a trespass.88 While the majority did not analyze the case under the Katz
expectation of privacy standard, five justices addressed whether
individuals have an expectation of privacy in preventing the government
from monitoring their movements in public.89 Justice Alitos concurrence,
joined by Justices Ginsburg, Breyer, and Kagan, determined that the longterm GPS monitoring of the defendants car was a search because societys
expectation has been that law enforcement agents and others would not
and indeed, in the main, simply could notsecretly monitor and catalogue
every single movement of an individuals car for a very long period.90 In a


See United States v. Jones, 132 S. Ct. 945, 950 (2012) (stating the governments argument
that the defendant did not have a reasonable expectation of privacy in the places he visited
because he was driving on public roads visible to all).
2.7(g), at 101617 (5th ed. 2014).

Id. 2.7(g), at 101718.

Id. 2.7(g), at 1018.
86 United States v. Knotts, 460 U.S. 276, 28182 (1983).
87 United States v. Jones, 132 S. Ct. 945, 949 (2012).
88 Id. at 949, 95051.
89 See LAFAVE, supra note 83, 2.7(g), at 1018 & n.271.
90 Jones, 132 S. Ct. at 964 (Alito, J., concurring).


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separate concurrence, Justice Sotomayor noted that both long-term and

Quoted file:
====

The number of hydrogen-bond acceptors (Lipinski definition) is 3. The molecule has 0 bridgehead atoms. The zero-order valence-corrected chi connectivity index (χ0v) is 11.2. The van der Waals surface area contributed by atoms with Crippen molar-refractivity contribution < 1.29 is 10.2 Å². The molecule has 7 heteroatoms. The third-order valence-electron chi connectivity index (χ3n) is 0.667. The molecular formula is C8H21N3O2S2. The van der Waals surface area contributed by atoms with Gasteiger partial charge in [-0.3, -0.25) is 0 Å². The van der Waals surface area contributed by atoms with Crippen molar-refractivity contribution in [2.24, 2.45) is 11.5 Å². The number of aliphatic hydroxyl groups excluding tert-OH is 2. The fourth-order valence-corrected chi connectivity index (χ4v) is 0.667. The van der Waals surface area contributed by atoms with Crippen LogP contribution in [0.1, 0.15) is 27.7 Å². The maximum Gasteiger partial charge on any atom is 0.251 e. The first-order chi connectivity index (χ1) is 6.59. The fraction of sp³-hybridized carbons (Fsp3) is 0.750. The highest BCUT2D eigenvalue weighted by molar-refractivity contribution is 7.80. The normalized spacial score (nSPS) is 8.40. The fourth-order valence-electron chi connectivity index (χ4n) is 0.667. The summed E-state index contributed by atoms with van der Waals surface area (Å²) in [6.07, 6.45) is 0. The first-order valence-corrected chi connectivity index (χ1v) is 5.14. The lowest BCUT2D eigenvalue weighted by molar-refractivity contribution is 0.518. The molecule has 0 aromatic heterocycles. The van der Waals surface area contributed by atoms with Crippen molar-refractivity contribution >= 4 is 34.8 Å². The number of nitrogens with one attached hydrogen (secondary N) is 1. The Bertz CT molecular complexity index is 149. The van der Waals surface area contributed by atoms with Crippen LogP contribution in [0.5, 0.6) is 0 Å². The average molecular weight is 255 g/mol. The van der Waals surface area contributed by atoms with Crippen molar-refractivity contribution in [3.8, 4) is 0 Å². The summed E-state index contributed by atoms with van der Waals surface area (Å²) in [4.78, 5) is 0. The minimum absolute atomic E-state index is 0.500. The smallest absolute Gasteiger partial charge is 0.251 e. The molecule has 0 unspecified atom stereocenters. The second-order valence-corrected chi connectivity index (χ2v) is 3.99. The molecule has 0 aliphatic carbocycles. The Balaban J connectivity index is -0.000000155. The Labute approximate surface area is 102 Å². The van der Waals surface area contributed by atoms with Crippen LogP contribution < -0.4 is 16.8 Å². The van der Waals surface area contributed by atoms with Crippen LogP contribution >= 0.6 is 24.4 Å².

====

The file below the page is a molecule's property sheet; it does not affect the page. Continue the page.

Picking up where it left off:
short-term GPS monitoring could violate expectations of privacy. 91 This is
so because GPS monitoring generates a precise, comprehensive record of
a persons public movements that reflects a wealth of detail about her
familial, political, professional, religious, and sexual associations.92

III. Body Cameras Are Incompatible with Fourth Amendment
The Fourth Amendment protects a certain amount of privacy and
prohibits unwarranted governmental intrusion, but it does not grant a
general right of privacy.93 Police worn body cameras designed to capture a
range of encounters with the public will violate citizens expectations of
privacy.94 The body cameras create privacy concerns for individuals in both
public and private settings.95 The search threshold inquiry is important
when determining whether an individual memorialized by an officers
body camera is entitled to Fourth Amendment protection.96 Body cameras
will record a significant amount of innocent activity, thereby affecting
individual privacyespecially when officers enter an individuals home.97
An officer capturing video evidence of an individual engaged in criminal
activity could constitute a search within the meaning of the Fourth
Amendment.98 Under Katz, if an individual is exhibiting an actual
expectation of privacy, and that expectation is objectively reasonable, an


Id. at 955 (Sotomayor, J., concurring).

Id. (Sotomayor, J., concurring).
93 See Katz v. United States, 389 U.S. 347, 350 (1967).
94 See Crepeau, supra note 48 (explaining that body cameras will capture a range of police
activity including: investigatory stops, traffic stops, foot and vehicle pursuits, and even
routine calls).